Tuesday, June 06, 2006

Internet Wars, Part 4

As early as this Friday (June 9), the issue of network neutrality will once again be on the chopping block. H.R. 5252, the Communications Opportunity, Promotion, and Enhancement Act of 2006 (COPE Act) could be voted upon. According to Common Cause, the act contains a flawed approach to net neutrality, and would “allow telephone and cable companies to turn the free and open Internet into a toll road where their own economic interests take priority over citizen discourse.“ Review Internet Wars 1-3 for greater detail on what this means.

But I can’t resist giving one example. Suppose AT&T is your cable and ISP company. Suppose AT&T had made an arrangement with search engine X where, for example, the company might give AT&T a percentage of income earned from traffic on their sites. Now, suppose you decide to use Google for some Internet research. AT&T could, and probably would, reduce the bandwidth or otherwise find a way to slow your access to Google. So, after repeatedly having long waits for Google to respond to your queries, you give up an try to find another search engine that might be faster. Voilá, Engine X is very fast. Which search engine would you probably use from then on?

AT&T scoffs at such examples, saying in their press releases that the people who oppose them “can only point to two examples where that has happened, and they’re both in Canada.” Notice AT&T didn’t say, “we would never do something like that.” Also, they hoped we would overlook the obvious: the examples are from Canada because the Canadians have allowed their version of AT&T to control the Internet, something we are fighting against on this side of the border.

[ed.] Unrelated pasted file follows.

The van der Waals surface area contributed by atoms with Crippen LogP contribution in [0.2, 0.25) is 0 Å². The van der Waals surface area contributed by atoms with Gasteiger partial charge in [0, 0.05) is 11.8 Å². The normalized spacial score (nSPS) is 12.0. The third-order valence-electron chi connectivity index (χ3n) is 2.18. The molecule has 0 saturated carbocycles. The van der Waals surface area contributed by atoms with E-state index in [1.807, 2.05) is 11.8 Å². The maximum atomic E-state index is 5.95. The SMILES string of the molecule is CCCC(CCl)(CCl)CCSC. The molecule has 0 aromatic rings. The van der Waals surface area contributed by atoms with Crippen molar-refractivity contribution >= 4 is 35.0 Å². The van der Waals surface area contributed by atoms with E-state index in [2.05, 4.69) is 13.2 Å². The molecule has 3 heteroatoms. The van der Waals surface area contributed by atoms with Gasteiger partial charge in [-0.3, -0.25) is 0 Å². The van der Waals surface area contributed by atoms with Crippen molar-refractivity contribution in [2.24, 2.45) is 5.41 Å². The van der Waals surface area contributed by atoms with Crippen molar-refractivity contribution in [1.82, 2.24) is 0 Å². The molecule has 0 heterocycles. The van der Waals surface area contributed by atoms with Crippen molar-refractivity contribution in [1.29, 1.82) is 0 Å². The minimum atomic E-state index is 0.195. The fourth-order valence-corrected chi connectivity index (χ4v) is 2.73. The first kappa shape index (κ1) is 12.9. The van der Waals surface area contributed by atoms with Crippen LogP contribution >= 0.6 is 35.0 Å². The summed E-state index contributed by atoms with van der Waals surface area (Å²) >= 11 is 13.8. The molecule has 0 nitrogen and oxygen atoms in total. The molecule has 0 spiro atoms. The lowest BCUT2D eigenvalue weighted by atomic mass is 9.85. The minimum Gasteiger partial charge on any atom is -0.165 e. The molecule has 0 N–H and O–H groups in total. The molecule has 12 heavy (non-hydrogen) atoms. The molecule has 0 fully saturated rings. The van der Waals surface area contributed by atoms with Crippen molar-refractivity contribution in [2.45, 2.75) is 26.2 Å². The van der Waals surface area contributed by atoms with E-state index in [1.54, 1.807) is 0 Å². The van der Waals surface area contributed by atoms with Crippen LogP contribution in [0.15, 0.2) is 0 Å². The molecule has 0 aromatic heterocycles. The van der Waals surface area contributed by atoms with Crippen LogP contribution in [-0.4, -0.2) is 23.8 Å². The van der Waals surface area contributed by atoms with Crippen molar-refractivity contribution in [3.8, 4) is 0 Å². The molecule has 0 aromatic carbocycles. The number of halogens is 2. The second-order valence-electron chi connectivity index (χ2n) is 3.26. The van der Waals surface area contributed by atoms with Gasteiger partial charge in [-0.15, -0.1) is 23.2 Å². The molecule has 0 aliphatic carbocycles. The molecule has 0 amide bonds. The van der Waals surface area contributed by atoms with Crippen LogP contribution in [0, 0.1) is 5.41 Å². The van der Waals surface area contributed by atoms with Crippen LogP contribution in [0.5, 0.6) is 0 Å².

Fortunately, two Representatives have introduced amendments that would protect net neutrality. James Sensenbrenner’s Internet Freedom and Non-Discrimination Act (HR 5417) and Rep. Edward Markey’s Network Neutrality Act (HR 5273). Common Cause says, “Both these bills would prohibit Internet service providers from blocking, impairing or discriminating against any lawful content, applications or services on the Internet.“ This sounds good.

Now here’s the fly in the ointment. The House of Representatives will be voting on this important issue. And You Know Who is our Representative (that is his title, but he only represents Dow*). We don’t know how the Republican leadership has told him to vote yet, since business executives have come out against the changes. So it is worth a shot to call or fax him to let him know that we want to keep the Internet free of control, and net neutrality to be safeguarded.

Phone: (202) 225-3561
Fax: (202) 225-9679
* In case you are new to this blog, our Representative is Dave Camp, aka, Rubberstamp Camp, and a few other nicknames not suitable for print.


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